people behave in violent or aggressive ways mainly because they see others behaving in a violent or aggressive way. The Bobo Doll experiment Conducted by Bandura in 1961 to see if social behaviours like aggression could be learned through observation.
he tested 36 boys and 36 girls from the Stanford University Nursery School, all aged between 3 and 6 years old, with two "role models", one male and one female.
Bandura and his researchers pre-tested the children to see how aggressive they were, then placed the children into groups with other children who had similar levels of aggression. Stage 1- Modeling http://www.simplypsychology.org/bobo-doll.html Children enter the room, then the model enters. The child is set up to make pictures and play. The model goes to a corner of the room with a toy set, a mallet and an inflatable doll called a Bobo doll.
In the non-aggressive conditions, the model ignores the doll.
In the aggressive conditions, the model was violent towards the doll using distinctive, easy to imitate actions and saying things like "pow" and "sock him in the nose". The Three Stages of the Bobo Doll Experiment Stage 1- Modeling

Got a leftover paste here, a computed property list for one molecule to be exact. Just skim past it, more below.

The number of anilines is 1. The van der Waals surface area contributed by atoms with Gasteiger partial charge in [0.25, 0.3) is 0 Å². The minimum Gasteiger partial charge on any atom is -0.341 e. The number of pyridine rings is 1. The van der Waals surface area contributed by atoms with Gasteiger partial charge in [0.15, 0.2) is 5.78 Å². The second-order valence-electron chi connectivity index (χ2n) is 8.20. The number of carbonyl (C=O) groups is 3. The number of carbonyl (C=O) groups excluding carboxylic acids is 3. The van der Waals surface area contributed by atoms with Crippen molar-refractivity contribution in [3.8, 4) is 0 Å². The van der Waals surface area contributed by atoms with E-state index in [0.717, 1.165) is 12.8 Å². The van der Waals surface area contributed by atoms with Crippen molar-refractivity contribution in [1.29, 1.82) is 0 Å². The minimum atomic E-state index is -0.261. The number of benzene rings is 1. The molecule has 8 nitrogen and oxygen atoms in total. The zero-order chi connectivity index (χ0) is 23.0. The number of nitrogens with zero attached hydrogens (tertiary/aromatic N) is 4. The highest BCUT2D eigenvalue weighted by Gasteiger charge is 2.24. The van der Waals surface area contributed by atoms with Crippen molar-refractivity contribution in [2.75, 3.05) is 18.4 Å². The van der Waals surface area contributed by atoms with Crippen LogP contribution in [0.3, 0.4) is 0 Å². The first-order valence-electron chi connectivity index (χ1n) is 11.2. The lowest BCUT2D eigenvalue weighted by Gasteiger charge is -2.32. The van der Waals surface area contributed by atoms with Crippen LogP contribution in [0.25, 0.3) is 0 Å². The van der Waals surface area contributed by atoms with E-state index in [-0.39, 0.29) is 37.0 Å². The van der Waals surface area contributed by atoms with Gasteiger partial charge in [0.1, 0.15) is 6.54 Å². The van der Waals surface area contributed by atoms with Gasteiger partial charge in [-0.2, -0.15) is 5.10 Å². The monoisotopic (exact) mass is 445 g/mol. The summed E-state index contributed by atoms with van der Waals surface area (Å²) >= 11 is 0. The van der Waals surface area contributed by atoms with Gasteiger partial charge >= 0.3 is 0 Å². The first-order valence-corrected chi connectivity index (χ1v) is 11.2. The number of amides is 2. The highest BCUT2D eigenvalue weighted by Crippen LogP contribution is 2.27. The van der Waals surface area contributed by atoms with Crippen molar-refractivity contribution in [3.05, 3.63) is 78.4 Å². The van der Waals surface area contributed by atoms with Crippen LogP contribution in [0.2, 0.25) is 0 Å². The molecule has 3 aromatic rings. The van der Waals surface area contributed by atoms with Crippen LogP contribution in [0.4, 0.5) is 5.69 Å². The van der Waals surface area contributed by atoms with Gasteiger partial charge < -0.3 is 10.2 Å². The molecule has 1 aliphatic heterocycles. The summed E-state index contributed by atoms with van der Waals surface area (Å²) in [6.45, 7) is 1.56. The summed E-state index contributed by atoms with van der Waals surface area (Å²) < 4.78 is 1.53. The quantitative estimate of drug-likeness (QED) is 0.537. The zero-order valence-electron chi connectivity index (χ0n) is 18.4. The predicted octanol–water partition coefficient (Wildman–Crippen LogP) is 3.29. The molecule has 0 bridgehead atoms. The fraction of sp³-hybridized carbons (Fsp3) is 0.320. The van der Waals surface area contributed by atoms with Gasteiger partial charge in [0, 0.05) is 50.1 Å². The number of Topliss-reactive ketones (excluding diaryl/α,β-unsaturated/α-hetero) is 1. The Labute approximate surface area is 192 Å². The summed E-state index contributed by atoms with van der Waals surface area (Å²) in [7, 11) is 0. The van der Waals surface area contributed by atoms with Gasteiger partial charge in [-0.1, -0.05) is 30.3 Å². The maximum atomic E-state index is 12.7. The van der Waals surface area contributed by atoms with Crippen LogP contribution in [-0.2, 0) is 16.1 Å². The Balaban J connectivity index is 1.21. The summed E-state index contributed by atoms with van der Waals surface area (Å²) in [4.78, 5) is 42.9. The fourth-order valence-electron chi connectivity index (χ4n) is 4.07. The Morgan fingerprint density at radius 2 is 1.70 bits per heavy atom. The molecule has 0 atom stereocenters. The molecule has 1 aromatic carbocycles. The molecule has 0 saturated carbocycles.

Stage 2- Aggression arousal
Stage 3- Test For Delayed Immitation Stage 2- Aggression Arousal the child is subjected to "mild aggression arousal".
he or she is taken to a room with some attractive toys.
as soon as the child started to play with the toys, the toys were taken away and the child was told that they were the examiners special toys, and were being saved for the other kids. Stage 3- Test for Delayed Imitation The next room contained some non-aggressive toys (tea sets, stuffed bears, crayons and plastic animals) and some aggressive toys (a mallet and peg board, dart guns) and a 3 foot Bobo doll.
The children were left alone for 20 minutes and their behaviour was observed through a one-way mirror. The Results children who observed the aggressive models had far more aggressive reactions than the non-aggressive or control groups.
The girls in the aggressive model conditions showed more physically aggressive responses towards the male models, and more verbally aggressive responses towards the female models.
Boys were more likely to imitate same-sex models than girls.
Boys imitated more physically aggressive acts than girls. There was little difference in the verbal aggression between boys and girls. Bandura’s findings support his theory, that is, the idea that children learn social behaviour such as aggression through the process of observing the behaviour of another person.